Pique: Is the Canadian government doing enough to support athletes with disabilities in Canada? What is support like in other parts of the world for Paralympic athletes? And what is your reaction to Canada's Own the Podium program when it comes to supporting Canadian athletes?
PC: The local, provincial and federal governments are very supportive of the Vancouver 2010 Paralympic Winter Games and Whistler is very enthusiastic about their role in the Games. The Vancouver City Council has two members with a disability and are very strong advocates of the Paralympic Games. The Vancouver Organizing Committee for the 2010 Olympic and Paralympic Games (VANOC) is a good role model for future organizing committees. They incorporate photos of Paralympians and Olympians in their promotional work, have a Barrier Free Consultant who is working on both Paralympic and Olympic issues related to accessibility and the entire VANOC team, including VANOC CEO John Furlong, continues to emphasize both Games. VANOC was also the first organizing committee to include "Paralympic" in their official name.
2010 LegaciesNow is an excellent initiative of the Province of British Columbia and VANOC, which works together with community-based organizations to develop and support participants and athletes of all levels , from grass-roots to elite. The Playground to Podium program introduces youth and communities to the joy of sport and physical activity and provides promising young athletes with the tools and services they need to develop.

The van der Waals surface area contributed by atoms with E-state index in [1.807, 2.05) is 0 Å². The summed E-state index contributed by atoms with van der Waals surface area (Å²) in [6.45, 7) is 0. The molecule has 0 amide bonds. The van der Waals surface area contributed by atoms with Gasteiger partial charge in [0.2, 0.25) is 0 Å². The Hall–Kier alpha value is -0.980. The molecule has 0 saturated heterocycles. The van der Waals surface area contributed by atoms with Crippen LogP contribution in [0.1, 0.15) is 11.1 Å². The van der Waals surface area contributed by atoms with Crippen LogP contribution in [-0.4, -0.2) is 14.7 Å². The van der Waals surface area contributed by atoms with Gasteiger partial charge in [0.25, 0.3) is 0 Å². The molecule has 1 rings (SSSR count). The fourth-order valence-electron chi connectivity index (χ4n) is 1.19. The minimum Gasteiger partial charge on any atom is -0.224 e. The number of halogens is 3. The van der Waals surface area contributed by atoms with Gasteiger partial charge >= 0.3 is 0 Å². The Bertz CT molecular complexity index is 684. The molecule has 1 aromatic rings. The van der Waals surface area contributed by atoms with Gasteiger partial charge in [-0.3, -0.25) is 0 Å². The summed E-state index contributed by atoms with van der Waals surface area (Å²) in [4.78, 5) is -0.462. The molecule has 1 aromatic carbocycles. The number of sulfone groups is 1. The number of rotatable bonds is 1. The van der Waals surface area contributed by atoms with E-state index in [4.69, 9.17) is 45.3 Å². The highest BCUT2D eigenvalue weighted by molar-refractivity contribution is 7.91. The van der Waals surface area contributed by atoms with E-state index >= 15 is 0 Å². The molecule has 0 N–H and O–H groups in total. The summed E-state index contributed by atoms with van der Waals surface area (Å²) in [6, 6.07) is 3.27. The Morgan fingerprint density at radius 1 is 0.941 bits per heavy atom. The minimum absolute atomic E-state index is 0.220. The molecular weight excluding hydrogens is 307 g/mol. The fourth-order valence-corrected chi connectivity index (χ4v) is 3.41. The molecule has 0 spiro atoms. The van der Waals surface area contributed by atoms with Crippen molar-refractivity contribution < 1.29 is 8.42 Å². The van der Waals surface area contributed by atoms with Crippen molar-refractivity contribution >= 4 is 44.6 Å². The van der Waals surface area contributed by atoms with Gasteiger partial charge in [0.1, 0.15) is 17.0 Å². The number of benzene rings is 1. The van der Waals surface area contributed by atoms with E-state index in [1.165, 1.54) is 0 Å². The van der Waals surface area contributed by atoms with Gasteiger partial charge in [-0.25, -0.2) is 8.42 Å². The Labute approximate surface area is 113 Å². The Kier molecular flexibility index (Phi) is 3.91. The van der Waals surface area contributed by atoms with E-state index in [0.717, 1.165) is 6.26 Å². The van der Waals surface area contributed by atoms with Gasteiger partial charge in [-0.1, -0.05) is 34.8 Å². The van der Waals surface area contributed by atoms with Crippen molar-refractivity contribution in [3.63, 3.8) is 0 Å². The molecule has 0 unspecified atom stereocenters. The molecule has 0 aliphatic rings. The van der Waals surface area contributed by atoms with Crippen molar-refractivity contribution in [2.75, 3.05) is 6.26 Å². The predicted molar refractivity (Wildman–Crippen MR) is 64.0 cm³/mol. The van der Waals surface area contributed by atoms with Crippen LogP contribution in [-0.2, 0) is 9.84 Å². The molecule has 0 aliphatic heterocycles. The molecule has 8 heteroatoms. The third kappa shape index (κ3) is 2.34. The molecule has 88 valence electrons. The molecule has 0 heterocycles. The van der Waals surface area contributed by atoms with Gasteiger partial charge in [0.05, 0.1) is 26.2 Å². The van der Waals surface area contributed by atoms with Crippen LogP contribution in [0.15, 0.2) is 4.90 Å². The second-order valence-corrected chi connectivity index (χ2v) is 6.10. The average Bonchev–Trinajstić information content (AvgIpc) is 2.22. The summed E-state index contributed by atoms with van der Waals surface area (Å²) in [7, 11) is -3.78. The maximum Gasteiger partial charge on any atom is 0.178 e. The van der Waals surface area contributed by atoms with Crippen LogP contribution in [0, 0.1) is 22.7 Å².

The support given to Paralympians varies from country to country. Some have come a long way, and Canada is certainly one of them. Other examples are Japan, Australia, Great Britain, etc. At the Paralympics, we do not have as many professionals as at the Olympics. Most of the athletes are amateurs. This does not mean that they are not elite athletes they are. They just have more barriers to overcome: training time, financial issues, etc. Many have to take time off from work to be able to train. However, with the growing awareness and recognition of the Paralympics worldwide, I believe that it is becoming easier for athletes to find sponsors and to receive acknowledgement from their employer, which might allow for more convenient work time-schedules.
Pique: This will be your first visit to the site of the 2010 Paralympics. What are you hoping to achieve during your visit?
PC: Yes, this will be my first visit and I am very excited. I will be touring many of the venue sites, which will give me a good overview. I will also, for the first time, be meeting and addressing VANOC staff, followed by roundtable discussions and updates with senior management staff of VANOC. I will of course be present for the five-year countdown celebration in Whistler on March 12 and will have the opportunity to meet the Whistler and Vancouver community. Basically, I hope to create more awareness for the Paralympic Winter Games.
Pique: With the Games only five years away what are your priorities when it comes to the 2010 venue sites. Do you currently have any concerns about the Whistler venues?
PC: One priority is to make sure that all constructions/venues meet the needs of the athletes with regard to accessibility and the IPC has just reviewed the document Barrier Free Venues.
We are expecting to finalize the location of the Ice Sledge Hockey venue as soon as possible. At the moment, three options are being looked at and the most appropriate one will be chosen. We are also discussing the spectator capacity of the Ice Sledge Hockey and Wheelchair Curling venues.
As mentioned, another priority is to raise awareness of the Paralympics, but I also want to ensure that the support of all stakeholders continues and that the Paralympic Winter Games are fully integrated in the planning and the general culture of VANOC.